Mixture formation plays

chamber causing a reduction in the force exerted on the control plunger will open the needle. The fuel is then injected as the pressure difference between ambient and fuel line pressure.

The Diesel fuel injection system has the most dominant effect on flow processes in the combustion of compression ignition engines; because it controls the process of fuel atomisation, and the subsequent fuel/air mixing, mixture ignition, combustion and pollutant formation (Figure 2.1.2).

The characteristics of Diesel spray usually include spray tip penetration, spray angle, droplet velocities, droplet sizes and distributions, and global spray structure. These characteristics in time and space form are used to describe the performance of the fuel injection system. A good understanding of these characteristics is essential for raising the combustion efficiency and reducing environmental pollution. For instance, size distribution of droplets in a spray has a fundamental effect on compression-ignition engines. Smaller fuel droplets vaporise much more quickly than large ones, but their penetration is shorter and therefore the size distribution must be optimised. Factors that may influence the droplet size distribution include the injection and cylinder pressures, geometry of the injector nozzle and speed operation of the needle. To study the droplet formation from an injector effectively, very finely resolved time measurements are essential.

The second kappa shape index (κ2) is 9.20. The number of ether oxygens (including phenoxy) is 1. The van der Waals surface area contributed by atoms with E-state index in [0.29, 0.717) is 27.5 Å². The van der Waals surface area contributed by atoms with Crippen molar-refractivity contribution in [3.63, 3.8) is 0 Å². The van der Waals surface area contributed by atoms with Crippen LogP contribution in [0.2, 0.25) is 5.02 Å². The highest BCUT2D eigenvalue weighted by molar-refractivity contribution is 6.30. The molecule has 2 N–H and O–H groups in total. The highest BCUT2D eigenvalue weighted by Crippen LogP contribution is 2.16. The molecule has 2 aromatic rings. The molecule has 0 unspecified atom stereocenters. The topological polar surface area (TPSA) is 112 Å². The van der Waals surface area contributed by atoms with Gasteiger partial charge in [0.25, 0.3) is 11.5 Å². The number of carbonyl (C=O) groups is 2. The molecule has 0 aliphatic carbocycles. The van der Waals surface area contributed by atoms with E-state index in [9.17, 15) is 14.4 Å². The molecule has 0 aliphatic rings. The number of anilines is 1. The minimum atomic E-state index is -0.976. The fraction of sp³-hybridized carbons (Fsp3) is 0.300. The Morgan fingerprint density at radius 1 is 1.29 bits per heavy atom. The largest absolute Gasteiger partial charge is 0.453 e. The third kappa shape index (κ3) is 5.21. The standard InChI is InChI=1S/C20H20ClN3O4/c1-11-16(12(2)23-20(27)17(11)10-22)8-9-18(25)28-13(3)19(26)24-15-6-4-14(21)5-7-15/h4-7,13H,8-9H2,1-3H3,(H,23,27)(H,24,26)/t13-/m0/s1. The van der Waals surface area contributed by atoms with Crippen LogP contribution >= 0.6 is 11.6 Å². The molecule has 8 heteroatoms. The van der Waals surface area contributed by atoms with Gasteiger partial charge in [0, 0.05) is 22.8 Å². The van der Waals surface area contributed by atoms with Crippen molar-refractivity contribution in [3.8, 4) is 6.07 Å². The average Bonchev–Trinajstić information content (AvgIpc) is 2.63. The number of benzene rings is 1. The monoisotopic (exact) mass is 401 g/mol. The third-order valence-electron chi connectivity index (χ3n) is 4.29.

The different studies previously reported attempt to explore the results of such strategies upon droplet distributions and behaviour with the emphasis on data from the core of the spray. Understanding the droplet behaviour will help explain the benefits of these injection strategies and aid in improving the mixture formation process in Diesel engines.